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Bellevue Brewing serves up ‘more than beer’

By Keegan Prosser on February 19, 2013 – No Comment

COURTESY PHOTO

BY CELINA KAREIVA

“I’m a music fan, so when I think of brewing, I think of jazz,” John Robertson says. “There’s a lot of borrowing in jazz that goes on. That’s how it evolved. Well, brewing is similar. You taste other beers and you try and hit those notes with your beer.”

Last month, Robertson and his team of brewers, chefs and personnel, opened Bellevue Brewing, the first craft distillery of its kind in the city. The 12,000 square foot space, includes a 20 barrel brew house, rooms for entertaining, and a 22 inch projection screen, while promising a family friendly atmosphere.

Robertson and his business partner, Scott Hansen, first thought of the idea over drinks one day. Pondering life and their own careers, the two began to realize that the business venture had potential.

Hansen, who founded Leavenworth Biers, had long been in the business. And though Robertson’s background was in commercial real estate, he’d always taken an interest in craft brewing.

In January of 2010, the business partners formed the entity. Though they admit it wasn’t easy. Finding a location of the size needed, was particularly difficult and because it’s a quasi-governmental endeavor, says Robertson, every step of operations has to be carefully reported.

But Robertson points to places like Portland — which has 40 breweries within city limits—and sees potential for the Eastside to develop a similar scene.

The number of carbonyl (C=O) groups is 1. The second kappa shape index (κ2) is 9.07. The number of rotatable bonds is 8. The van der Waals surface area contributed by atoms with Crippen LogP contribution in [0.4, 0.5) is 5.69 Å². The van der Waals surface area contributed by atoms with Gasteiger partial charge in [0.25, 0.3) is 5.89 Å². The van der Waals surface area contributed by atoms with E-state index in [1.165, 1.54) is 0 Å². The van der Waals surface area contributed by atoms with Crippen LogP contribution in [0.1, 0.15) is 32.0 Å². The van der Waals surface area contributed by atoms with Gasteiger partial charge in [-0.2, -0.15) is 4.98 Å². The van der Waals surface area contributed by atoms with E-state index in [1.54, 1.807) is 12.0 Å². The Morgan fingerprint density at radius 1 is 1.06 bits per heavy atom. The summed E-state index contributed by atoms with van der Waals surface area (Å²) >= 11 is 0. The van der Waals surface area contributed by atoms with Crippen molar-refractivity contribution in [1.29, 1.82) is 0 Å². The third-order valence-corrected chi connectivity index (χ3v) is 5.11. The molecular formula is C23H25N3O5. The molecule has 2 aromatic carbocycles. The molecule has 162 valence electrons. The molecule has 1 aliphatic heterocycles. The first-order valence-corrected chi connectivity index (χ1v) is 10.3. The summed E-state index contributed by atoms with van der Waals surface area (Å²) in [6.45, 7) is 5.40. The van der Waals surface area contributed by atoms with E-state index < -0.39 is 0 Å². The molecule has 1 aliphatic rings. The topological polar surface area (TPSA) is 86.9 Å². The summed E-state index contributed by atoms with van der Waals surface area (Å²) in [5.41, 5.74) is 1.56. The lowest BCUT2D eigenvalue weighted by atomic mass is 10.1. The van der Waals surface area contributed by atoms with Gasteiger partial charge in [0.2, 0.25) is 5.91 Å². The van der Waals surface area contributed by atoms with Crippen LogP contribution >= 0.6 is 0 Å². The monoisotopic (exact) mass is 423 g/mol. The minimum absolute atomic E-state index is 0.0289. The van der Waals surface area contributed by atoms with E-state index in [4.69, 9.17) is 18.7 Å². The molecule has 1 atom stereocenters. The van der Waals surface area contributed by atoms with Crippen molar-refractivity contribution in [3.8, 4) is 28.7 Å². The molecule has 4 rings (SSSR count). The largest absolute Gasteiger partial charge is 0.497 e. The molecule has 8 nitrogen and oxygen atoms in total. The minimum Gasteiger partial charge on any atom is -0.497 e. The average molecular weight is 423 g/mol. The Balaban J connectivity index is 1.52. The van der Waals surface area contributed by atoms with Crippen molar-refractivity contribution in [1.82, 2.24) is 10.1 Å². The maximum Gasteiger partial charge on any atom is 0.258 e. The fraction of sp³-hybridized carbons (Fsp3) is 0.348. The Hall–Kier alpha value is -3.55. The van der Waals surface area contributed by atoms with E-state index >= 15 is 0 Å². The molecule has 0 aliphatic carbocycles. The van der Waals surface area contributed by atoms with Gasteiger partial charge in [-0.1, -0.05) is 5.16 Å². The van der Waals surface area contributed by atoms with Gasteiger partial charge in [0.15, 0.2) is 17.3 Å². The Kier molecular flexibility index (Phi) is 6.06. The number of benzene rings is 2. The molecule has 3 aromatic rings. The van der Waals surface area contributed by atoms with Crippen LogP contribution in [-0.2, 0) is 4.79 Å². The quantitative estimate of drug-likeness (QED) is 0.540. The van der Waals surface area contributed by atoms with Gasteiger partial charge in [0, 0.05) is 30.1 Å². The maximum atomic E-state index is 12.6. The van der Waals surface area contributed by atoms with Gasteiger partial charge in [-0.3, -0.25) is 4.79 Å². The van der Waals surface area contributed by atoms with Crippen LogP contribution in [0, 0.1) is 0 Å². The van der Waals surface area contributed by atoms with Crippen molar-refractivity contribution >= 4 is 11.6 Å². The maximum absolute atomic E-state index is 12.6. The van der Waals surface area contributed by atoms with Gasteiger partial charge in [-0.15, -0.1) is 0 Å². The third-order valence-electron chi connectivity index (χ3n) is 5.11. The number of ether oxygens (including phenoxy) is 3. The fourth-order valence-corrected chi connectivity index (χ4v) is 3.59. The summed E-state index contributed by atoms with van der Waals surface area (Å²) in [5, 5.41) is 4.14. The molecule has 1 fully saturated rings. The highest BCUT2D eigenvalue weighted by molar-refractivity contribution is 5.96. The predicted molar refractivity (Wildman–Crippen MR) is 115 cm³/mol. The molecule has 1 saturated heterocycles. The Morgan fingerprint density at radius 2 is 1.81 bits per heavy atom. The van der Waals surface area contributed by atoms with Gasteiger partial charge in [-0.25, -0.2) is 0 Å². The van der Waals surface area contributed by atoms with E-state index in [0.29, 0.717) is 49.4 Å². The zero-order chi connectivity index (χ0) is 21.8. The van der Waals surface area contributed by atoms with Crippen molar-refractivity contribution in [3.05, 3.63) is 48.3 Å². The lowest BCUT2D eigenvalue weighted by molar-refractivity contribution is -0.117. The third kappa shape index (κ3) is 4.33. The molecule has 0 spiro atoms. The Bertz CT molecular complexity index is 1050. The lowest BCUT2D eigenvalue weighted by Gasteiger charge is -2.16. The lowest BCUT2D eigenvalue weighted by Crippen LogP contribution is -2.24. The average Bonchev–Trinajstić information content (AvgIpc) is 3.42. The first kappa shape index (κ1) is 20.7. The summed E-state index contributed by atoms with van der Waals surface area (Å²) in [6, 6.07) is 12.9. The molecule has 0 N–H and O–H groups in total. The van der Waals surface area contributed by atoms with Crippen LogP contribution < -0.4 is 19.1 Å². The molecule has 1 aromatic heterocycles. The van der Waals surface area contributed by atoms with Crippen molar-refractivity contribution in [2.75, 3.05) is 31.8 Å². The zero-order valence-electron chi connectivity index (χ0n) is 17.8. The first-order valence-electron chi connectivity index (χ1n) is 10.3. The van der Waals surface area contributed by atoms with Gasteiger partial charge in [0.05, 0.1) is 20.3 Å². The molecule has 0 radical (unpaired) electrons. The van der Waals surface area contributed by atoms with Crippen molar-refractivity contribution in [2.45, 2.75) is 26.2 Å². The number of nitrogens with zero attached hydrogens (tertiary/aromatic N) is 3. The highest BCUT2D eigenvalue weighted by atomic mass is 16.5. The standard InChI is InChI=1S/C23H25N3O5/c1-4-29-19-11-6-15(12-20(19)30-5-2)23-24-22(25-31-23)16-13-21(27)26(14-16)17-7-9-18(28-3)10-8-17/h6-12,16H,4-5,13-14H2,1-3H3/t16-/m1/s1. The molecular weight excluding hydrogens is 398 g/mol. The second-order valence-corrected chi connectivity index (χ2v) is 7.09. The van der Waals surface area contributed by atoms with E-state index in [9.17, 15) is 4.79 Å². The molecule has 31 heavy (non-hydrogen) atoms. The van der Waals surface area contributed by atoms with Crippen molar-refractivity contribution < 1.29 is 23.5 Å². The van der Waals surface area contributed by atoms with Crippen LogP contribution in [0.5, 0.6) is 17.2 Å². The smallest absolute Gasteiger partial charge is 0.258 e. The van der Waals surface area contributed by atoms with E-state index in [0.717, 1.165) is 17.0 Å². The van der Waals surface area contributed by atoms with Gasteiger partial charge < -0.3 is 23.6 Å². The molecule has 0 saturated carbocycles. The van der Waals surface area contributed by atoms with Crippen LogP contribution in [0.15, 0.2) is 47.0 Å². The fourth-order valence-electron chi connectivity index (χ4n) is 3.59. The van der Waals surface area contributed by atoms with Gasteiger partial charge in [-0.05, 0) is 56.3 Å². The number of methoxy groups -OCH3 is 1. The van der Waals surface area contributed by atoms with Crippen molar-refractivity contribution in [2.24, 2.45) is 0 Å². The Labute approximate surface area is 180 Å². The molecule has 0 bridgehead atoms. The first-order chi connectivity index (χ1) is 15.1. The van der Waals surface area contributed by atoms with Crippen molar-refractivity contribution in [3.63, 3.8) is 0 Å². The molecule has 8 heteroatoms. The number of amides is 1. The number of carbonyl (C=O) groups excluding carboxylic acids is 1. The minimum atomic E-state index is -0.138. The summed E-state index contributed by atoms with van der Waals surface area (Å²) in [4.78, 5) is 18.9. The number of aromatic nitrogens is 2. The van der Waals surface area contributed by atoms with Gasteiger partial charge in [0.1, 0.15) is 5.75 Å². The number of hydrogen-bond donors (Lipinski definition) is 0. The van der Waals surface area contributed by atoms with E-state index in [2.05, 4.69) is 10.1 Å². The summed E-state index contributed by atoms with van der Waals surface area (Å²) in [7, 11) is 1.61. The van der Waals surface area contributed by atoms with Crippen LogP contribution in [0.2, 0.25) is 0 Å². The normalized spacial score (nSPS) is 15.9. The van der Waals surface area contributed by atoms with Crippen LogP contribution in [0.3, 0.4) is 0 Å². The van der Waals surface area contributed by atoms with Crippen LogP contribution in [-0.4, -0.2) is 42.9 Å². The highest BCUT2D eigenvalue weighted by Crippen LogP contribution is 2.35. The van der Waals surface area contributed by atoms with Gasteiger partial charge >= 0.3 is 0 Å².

“What’s changing is the locavore movement,” says Robertson. “People are looking to eat locally, and do business locally. After the recession, people’s mindsets have been thrown up in the air, and…their attitudes are changing.”

Beer has four main ingredients: grain, water, yeast and hops, says Robertson, gesturing to the tall stainless steel vessels at the back of the taproom.

“Upfront when you’re designing a beer, there’s a lot of–’I want it to taste like this.’ Or, ‘I don’t want it to taste like that.’ There’s a lot of compiling [ideas].”

Robertson adds the food menu at Bellevue Brewing Company is unlike any other brewery – to ensure that the locale isn’t just a destination for its beers, but its food as well.

Compared to the deep-fried approach to most pub menus, Robertson lists beer cheese soup, traditional Caesar salad and a Scotch ale bread pudding. Lead chef Rick Lowell also used favorite brews as inspiration for several courses, like homemade ice cream made with BBC’s own stout, stouthearted chili and BBC stout-braised bratwurst.

Having worked at Daniel’s Broiler and for five years as executive chef for Bill and Melinda Gates, Lowell brings his own set of expertise to the team. It only made sense to apply the same care to BBC’s food menu as it did its beers, said Robertson. A testament to their commitment to fresh and local eats, BBC does not even own a freezer.

But what distinguishes Bellevue Brewing from its predecessors, Rock Bottom Brewery, and Redhook Ale up north, is a commitment to community, says Robertson.

When he and Hansen, first committed to the business venture, both agreed that it had to be “about more than beer.” True to those founding principles, five percent of all profits will go toward charities for children. Robertson says that mission has become especially poignant after the tragedies in Connecticut. They hope to hold charity events and fundraisers in the space as well.

Bellevue Brewing Company is located at 1820 130th Avenue N.E. Suite 2, Bellevue.